When announcing the appointment of General Electric’s Jeffrey Immelt to lead the President’s Council on Jobs and Competitiveness today, President Obama vowed to put “our economy into overdrive.” He meant what everybody took him to mean: we are now going to get things really going, shift America into high gear, pull out all the stops, discover our inner Edison, “build stuff and invent stuff,” and export it to the world.
But the word “overdrive” is probably not the word the President should have chosen. Or at least it commits him to positions he isn’t going to take – positions I wish he would take.
Indulge me for a moment. Overdrive is not just high gear. Overdrive also means better fuel economy. When you put your car into overdrive you get the best mileage per gallon, because the overdrive mechanism allows “cars to drive at freeway speed while the engine speed stays nice and slow.” Or, as the entry on Wikipedia puts it, overdrive “allows an automobile to cruise at sustained speed with reduced engine speed, leading to better fuel consumption, lower noise and lower wear.”
At the very heart of the President’s metaphor, then, are two ideas: one, economy, a more efficient or economical use of resources (or fuel) and two, sustainability, maintaining a constant speed without causing wear and tear. Right now, we are desperately in need of both: new ways of conserving the resources we have and a more sustainable way forward than the cycle of boom and bust, or dangerous exuberance followed by social collapse.
Those ideas were not on display today in Schenectady. There was some talk about clean energy – a business GE is in, and where, not surprisingly, Immelt thinks a “partnership” between the private and public sector is “essential.” But the main focus was on U.S. manufacturing and U.S. exports, which the President wants to double over the next five years. “For America to compete around the world, we need to export more goods around the world,” said the President. So we need to innovate and invent new “stuff,” or bring good things to life, as the people at GE used to say. “Inventors and dreamers and builders and creators,” we need to expand our manufacturing base and bring American products to the global marketplace.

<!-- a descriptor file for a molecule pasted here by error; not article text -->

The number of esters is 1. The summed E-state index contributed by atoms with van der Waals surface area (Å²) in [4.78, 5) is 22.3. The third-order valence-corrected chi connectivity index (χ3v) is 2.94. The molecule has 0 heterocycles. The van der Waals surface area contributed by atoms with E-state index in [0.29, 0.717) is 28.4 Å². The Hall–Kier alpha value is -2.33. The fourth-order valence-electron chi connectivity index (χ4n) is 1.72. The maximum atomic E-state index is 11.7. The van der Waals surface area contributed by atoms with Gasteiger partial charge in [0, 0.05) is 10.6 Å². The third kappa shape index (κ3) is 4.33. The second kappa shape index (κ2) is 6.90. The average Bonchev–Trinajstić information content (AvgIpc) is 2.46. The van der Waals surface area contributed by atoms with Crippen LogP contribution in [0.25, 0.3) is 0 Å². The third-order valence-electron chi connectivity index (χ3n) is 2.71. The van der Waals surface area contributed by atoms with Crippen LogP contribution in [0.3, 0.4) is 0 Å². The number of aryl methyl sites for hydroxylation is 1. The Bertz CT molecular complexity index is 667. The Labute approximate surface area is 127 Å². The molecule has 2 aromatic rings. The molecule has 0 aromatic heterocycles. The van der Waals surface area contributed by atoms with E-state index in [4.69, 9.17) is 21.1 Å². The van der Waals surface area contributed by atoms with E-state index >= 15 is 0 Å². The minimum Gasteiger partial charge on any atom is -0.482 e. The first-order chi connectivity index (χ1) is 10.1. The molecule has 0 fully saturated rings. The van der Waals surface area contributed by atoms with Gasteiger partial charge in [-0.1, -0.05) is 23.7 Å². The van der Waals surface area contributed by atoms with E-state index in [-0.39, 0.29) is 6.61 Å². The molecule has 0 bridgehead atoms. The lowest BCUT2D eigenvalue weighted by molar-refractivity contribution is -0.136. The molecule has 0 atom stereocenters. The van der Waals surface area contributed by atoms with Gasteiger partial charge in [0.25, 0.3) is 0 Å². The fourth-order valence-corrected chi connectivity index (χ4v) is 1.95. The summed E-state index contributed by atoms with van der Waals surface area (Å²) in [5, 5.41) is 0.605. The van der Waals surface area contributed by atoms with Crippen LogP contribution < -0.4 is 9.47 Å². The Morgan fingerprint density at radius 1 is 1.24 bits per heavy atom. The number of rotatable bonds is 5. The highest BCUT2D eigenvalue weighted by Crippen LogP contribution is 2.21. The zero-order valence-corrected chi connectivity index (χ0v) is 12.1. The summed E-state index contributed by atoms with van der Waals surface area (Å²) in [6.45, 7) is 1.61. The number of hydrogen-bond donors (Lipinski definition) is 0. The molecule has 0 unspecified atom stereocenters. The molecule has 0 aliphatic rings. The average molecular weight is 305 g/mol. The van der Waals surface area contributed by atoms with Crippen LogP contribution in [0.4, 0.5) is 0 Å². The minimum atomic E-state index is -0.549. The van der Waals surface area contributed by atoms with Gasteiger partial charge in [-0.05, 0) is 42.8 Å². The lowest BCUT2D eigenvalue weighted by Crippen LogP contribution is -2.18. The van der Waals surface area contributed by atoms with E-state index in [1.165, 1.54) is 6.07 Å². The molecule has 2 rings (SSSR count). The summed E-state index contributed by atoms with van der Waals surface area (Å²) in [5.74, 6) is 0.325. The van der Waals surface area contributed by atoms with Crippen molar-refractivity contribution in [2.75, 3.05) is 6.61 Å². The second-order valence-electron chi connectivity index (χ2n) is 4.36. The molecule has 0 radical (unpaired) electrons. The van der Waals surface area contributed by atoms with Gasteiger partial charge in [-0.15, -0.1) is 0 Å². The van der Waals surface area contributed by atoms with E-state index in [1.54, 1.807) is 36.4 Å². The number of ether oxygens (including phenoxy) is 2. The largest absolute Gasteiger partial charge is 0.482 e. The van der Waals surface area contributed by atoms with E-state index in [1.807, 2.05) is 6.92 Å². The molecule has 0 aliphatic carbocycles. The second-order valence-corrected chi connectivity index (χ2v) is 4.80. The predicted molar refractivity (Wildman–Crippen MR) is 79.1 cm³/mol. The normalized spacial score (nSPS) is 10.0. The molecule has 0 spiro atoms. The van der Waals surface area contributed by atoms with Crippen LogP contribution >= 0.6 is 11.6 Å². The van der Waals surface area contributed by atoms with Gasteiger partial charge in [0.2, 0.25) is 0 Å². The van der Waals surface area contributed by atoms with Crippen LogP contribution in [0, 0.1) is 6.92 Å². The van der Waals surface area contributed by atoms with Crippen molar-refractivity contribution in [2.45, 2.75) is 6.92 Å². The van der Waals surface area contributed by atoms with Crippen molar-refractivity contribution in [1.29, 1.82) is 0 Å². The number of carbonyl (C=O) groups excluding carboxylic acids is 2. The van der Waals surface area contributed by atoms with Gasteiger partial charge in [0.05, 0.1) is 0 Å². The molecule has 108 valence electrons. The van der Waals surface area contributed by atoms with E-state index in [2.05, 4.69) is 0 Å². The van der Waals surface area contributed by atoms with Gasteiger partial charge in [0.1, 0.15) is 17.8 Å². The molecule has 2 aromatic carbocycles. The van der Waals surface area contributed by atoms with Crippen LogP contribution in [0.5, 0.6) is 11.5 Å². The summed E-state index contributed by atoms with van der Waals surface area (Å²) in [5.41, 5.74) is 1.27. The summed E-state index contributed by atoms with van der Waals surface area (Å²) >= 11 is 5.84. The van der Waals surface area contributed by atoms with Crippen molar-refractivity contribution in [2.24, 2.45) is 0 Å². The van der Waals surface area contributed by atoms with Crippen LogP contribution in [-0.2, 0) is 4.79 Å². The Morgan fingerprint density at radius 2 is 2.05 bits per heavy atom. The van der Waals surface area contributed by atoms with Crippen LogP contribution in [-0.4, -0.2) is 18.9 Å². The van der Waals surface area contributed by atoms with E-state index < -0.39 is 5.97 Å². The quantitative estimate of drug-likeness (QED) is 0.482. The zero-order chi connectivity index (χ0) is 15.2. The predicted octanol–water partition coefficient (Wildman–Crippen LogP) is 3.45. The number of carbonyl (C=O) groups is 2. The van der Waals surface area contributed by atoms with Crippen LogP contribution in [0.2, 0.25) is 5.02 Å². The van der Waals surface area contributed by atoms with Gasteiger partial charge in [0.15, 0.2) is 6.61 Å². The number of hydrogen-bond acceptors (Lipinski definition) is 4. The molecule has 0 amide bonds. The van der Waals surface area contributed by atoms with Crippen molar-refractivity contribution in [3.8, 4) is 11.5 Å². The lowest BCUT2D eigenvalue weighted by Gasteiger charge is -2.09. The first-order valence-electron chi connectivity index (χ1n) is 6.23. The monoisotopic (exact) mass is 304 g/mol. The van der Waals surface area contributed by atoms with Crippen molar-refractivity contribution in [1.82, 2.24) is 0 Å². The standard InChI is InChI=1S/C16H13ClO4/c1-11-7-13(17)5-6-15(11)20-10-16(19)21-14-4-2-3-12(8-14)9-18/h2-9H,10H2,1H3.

Reading these remarks, I can almost hear the old General Electric jingle. “We still have that spirit of innovation,” Immelt said. “America is still home to the most creative and innovative businesses in the world,” said the President. We are “still” innovative, both leaders took care to say — almost as if we no longer believe it or doubt it’s true. We’ve still got it. Our force is not spent.
It’s great to be reassured of our continued prowess. There are, however, lots of unexamined assumptions at work here, and chief among these is one I’ve discussed in earlier posts: namely, the assumption that “innovation” is the surest path to “growth,” and that growth – even unsustainable growth – is good in and of itself.
Sustainability doesn’t really enter into this conversation – partly because, I suppose, it really isn’t a conversation. It’s all bluster and boosterism.
Nor would anyone at these events, the President least of all, take a step back and ask whether, while we are doubling our exports, we should also take some steps toward greater self-sufficiency. Doing that, especially when it comes to energy — and energy consumption — would leave us less exposed.
I’m not even convinced doubling our exports or even saying we are going to double our exports is the right thing — for the dollar, for trade agreements we have in place, for the very focus of American industry and innovation. For his part, Immelt has no doubts:
“It’s the right aspiration,” Immelt said of the president’s goal of doubling American exports to more than $2 trillion in five years, during a Nov. 6 interview in Mumbai, where he joined Obama for a meeting with business leaders. “We’ve done it in the last five years as a company.”
Maybe in the long run, or at least in five year’s time, what’s good for General Electric will turn out to be good for the republic. How could it be otherwise?